My experience with git has for years been that of having a repo on github or other domain where all collaborators have registered users. Some have rights to push to the master branch, while others can only push to feature branches. Either feature branches have gone through CI testing and merged to the master branch automatically, or the contributors have pushed a button in a web UI to create a pull request.
But just this last weekend I had an experience that just made everything click regarding how git works in truly distributed projects.
I wanted to contribute to someone else's project, and they had it in a git repository of their own which was publicly readable. I was given the options to either send patches by email, or use git-send-email (which I'm not sure how to set up) or send a pull request.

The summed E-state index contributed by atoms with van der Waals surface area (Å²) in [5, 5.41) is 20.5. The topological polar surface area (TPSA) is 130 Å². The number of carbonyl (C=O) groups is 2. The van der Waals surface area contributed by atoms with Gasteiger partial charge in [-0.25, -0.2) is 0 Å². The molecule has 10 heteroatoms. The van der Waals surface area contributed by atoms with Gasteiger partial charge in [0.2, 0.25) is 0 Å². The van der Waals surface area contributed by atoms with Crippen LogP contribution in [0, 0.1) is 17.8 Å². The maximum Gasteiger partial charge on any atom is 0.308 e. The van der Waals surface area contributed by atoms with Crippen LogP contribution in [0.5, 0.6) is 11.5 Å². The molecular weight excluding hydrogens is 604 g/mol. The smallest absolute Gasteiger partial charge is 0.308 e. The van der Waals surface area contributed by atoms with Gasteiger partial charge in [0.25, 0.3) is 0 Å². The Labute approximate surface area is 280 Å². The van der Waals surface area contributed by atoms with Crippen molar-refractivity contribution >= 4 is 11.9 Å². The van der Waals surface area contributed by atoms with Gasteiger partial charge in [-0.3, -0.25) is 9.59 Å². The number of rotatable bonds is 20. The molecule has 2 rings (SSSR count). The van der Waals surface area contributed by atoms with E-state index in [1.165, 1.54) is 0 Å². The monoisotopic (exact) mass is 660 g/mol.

And it just suddenly occurred to me that I actually knew how to make a pull request and how that would work to merge.
I cloned their repo:
git clone https://their.repo
Then I created a new empty repo at tinybug.org, where I usually place my repos. And added it as a remote in the git config file:
[remote "notabug"] url = firstname.lastname@example.org:tinyrabbit/my-version.git fetch = +refs/heads/*:refs/remotes/notabug/*
This can of course also be done with the "git remote add" command, but I've honestly never tried it.
After this it's just a matter of making my changes and pushing them to my notabug repo. The maintainer of the project can then set up a branch tracking my repo, and merge or cherry-pick commits at their leisure.
A platform like Github makes this different, in that it abstracts these tools into a web UI and expect all collaborators to have an account at the platform. The more I learn about ways of collaborating outside of a centralised service like that, the more I've come to dislike them. Decentralised collaboration is a lot more enjoyable and empowering.
-- CC0 Björn Wärmedal